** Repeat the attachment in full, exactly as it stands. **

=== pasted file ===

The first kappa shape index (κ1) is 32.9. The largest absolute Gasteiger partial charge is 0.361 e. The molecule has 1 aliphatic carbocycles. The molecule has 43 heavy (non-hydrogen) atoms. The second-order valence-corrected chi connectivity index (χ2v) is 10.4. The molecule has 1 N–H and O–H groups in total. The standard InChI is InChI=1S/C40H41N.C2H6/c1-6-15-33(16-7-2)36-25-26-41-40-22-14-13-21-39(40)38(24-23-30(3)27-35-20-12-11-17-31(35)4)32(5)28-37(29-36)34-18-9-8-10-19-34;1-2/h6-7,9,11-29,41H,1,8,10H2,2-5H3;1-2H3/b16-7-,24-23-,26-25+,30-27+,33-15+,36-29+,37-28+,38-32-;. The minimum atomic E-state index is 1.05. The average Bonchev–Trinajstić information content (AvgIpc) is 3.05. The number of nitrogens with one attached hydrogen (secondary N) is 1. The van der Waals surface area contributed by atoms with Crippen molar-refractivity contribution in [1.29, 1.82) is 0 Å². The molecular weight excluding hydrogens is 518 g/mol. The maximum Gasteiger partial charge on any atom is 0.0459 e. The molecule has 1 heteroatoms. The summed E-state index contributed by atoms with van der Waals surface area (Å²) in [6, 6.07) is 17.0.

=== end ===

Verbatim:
The first kappa shape index (κ1) is 32.9. The largest absolute Gasteiger partial charge is 0.361 e. The molecule has 1 aliphatic carbocycles. The molecule has 43 heavy (non-hydrogen) atoms. The second-order valence-corrected chi connectivity index (χ2v) is 10.4. The molecule has 1 N–H and O–H groups in total. The standard InChI is InChI=1S/C40H41N.C2H6/c1-6-15-33(16-7-2)36-25-26-41-40-22-14-13-21-39(40)38(24-23-30(3)27-35-20-12-11-17-31(35)4)32(5)28-37(29-36)34-18-9-8-10-19-34;1-2/h6-7,9,11-29,41H,1,8,10H2,2-5H3;1-2H3/b16-7-,24-23-,26-25+,30-27+,33-15+,36-29+,37-28+,38-32-;. The minimum atomic E-state index is 1.05. The average Bonchev–Trinajstić information content (AvgIpc) is 3.05. The number of nitrogens with one attached hydrogen (secondary N) is 1. The van der Waals surface area contributed by atoms with Crippen molar-refractivity contribution in [1.29, 1.82) is 0 Å². The molecular weight excluding hydrogens is 518 g/mol. The maximum Gasteiger partial charge on any atom is 0.0459 e. The molecule has 1 heteroatoms. The summed E-state index contributed by atoms with van der Waals surface area (Å²) in [6, 6.07) is 17.0.